Content » Vol 94, Issue 1

Short communication

Long-term Follow-up of Cultured Epidermal Autograft in a Patient with Recessive Dystrophic Epidermolysis Bullosa

Satoru Shinkuma1, Daisuke Sawamura1,2, Yasuyuki Fujita1, Hiroyuki Kawasaki1, Hiroyuki Nakamura1, Masukazu Inoie3, Wataru Nishie1 and Hiroshi Shimizu1

Departments of Dermatology, 1Hokkaido University Graduate School of Medicine, N15 W7, Sapporo 060-8638 and 2Hirosaki University Graduate School of Medicine, Hirosaki, and 3R&D Department, Japan Tissue Engineering Co. Ltd, Gamagori, Japan. E-mail:

Accepted Dec 27, 2012; Epub ahead of print Jun 10, 2013

Recessive dystrophic epidermolysis bullosa (RDEB; MIM 226600) is characterized by mechanical stress-induced blistering of the skin and mucous membranes, followed by scarring and nail dystrophy (1). RDEB is caused by mutations in the COL7A1 gene encoding type VII collagen (COL7), the major component of anchoring fibrils beneath the lamina densa (1, 2). No definitive treatments have been established (3). Chronic skin ulcers in patients with RDEB occasionally lead to aggressive squamous cell carcinoma (SCC), which often metastasizes and leads to death (4). Various kinds of biological dressings, including cultured autologous or allogeneic epidermal and/or dermal grafts, have been used to treat intractable ulcers (5). Cultured epidermal autograft (CEA) has been actively used in the treatment of ulcers, such as burns and skin graft donor sites, because it does not provoke immune rejection. In RDEB, there are a few successful reports of CEA treatment (6), but no information on long-term follow-up of the patients.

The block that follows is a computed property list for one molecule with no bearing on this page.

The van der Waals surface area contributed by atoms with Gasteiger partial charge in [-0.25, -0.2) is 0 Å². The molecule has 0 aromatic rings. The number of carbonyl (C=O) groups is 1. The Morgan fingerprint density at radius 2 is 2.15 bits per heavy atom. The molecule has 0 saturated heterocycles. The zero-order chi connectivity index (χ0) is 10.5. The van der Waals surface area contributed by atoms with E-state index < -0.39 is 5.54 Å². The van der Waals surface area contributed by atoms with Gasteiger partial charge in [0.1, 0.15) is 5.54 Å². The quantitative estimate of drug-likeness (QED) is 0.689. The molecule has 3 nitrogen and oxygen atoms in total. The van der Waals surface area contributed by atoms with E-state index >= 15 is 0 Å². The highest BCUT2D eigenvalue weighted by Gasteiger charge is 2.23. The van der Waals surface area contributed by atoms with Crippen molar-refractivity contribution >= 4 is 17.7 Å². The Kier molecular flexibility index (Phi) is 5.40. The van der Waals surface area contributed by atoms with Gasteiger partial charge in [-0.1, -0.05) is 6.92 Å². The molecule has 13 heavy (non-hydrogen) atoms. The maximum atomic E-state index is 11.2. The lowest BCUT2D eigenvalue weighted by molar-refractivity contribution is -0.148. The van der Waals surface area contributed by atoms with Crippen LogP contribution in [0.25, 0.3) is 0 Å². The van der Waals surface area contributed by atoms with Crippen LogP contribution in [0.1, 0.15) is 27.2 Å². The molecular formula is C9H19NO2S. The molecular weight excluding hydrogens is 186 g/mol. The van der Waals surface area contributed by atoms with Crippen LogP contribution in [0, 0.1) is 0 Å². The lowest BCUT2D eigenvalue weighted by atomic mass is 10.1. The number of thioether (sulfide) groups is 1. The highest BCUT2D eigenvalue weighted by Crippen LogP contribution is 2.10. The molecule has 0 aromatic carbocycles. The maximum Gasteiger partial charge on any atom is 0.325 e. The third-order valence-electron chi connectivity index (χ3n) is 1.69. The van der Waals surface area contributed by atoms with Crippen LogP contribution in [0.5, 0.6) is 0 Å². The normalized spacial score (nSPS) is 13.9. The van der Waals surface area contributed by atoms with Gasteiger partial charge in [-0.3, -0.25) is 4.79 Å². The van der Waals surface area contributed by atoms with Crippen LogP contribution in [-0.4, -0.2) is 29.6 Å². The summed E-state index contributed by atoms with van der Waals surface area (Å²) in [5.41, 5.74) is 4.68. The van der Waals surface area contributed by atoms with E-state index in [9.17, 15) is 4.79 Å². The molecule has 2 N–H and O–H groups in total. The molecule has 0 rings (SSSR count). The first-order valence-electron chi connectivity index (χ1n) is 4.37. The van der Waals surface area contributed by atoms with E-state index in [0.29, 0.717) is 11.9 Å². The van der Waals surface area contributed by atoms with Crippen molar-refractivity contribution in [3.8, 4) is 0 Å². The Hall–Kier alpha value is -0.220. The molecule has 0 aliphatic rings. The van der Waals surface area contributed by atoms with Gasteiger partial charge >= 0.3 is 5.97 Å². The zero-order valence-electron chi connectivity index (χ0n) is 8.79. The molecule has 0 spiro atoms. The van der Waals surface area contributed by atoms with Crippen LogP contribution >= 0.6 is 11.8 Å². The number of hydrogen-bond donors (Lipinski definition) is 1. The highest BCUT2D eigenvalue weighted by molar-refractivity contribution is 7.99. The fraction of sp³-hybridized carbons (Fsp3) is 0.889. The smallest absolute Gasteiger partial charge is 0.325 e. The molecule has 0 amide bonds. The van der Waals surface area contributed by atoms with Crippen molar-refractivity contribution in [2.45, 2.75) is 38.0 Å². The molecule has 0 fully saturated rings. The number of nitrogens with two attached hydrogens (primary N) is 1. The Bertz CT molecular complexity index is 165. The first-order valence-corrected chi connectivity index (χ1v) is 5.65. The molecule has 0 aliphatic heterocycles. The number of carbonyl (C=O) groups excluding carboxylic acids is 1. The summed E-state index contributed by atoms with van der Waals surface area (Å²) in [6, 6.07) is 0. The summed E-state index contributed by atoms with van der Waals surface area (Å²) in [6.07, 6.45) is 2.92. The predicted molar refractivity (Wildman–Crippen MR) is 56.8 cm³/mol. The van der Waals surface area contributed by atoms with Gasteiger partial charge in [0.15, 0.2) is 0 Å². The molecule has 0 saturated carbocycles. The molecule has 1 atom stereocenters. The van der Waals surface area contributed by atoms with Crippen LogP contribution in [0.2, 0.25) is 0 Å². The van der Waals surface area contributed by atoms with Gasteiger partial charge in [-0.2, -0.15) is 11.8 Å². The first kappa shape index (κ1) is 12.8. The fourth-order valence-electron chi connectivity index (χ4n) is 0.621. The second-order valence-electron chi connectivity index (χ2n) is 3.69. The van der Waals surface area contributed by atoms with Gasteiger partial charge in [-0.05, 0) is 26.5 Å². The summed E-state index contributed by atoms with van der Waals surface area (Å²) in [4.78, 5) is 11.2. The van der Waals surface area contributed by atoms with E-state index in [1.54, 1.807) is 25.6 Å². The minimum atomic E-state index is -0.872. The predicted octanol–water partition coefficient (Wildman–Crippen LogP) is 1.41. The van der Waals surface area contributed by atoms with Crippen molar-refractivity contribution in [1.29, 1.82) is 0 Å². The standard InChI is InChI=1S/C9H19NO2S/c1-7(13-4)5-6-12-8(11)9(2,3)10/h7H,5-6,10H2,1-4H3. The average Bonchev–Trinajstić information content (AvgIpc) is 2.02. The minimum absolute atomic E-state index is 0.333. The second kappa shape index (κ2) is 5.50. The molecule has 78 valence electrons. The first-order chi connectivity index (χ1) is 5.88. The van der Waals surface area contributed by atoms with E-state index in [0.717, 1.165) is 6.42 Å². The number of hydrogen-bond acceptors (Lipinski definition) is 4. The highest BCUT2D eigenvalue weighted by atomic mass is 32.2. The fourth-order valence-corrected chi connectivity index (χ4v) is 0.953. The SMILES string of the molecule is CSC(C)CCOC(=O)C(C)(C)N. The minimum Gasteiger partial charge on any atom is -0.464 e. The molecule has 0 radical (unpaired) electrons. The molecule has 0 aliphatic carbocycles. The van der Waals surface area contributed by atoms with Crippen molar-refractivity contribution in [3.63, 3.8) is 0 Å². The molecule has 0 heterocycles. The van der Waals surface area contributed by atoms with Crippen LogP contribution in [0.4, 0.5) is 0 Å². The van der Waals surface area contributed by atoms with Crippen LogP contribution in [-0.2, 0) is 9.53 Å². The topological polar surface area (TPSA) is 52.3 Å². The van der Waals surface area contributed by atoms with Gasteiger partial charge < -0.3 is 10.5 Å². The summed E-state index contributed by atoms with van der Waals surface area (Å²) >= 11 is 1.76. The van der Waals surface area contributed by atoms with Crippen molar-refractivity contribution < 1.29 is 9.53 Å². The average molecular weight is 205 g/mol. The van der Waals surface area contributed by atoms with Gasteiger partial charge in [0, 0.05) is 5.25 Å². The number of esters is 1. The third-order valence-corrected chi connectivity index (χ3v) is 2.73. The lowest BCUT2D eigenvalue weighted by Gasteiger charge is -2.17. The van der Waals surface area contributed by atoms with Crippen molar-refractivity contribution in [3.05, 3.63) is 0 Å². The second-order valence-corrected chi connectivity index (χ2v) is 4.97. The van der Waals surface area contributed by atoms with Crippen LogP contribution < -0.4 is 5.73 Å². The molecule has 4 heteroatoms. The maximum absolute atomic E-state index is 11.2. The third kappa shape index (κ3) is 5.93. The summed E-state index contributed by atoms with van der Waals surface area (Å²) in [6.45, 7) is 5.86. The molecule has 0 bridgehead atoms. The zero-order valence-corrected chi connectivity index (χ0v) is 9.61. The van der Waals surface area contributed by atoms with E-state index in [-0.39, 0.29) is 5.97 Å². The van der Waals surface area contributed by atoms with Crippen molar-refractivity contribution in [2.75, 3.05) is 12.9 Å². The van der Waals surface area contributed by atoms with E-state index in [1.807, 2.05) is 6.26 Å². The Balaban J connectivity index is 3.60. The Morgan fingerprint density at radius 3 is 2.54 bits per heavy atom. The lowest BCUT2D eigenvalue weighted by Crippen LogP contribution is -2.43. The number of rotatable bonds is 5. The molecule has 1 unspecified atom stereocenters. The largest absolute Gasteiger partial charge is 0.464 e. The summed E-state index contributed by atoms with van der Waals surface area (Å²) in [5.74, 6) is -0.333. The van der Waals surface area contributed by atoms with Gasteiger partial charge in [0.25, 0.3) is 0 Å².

The patient was a 12-year-old Japanese boy who had developed generalized blisters induced by minor trauma since birth (Fig. 1a). Immunofluorescence showed a slightly reduced expression of COL7 at the dermal-epidermal junction, and transmission electron microscopy showed anchoring fibrils to be thin, poorly formed and reduced in number (7). Mutation analysis of genomic DNA demonstrated compound heterozygous mutations for G2576R and E2857X in the COL7A1 gene (4, 7). These findings led us to diagnose him as RDEB, generalized other.


Fig. 1. (a) Intractable ulcer on the right knee. (b) Three days after cultured epidermal autograft, spotted epithelialization is observed, and (c) at 2 weeks, almost all full-epithelialization is observed. (d) Ten years later, a scar is observed at the successfully grafted area. The flexibility and texture of the lesion is similar to other scars that have re-epithelialized spontaneously. (e) Control ulcer. At approximately the same time, an ulcer was produced on the back and treated with ointment application. The lesion re-epithelialized from the border of the wound in a slow manner. The lesion at (f) 3 days and (g) 2 weeks.

The CEA was manufactured by Japan Tissue Engineering Co. Ltd, using the Green method, as described previously, with some modifications (8, 9). A full-thickness biopsy specimen of skin (0.35 cm2) was taken from the dorsum, which had not been involved. Keratinocytes were subcultured once or twice, and cryopreserved at –150ºC until transplantation. To prepare grafts, keratinocytes were thawed and cultured on a feeder layer to confluence, followed by detachment of cell sheets from flasks with dispase.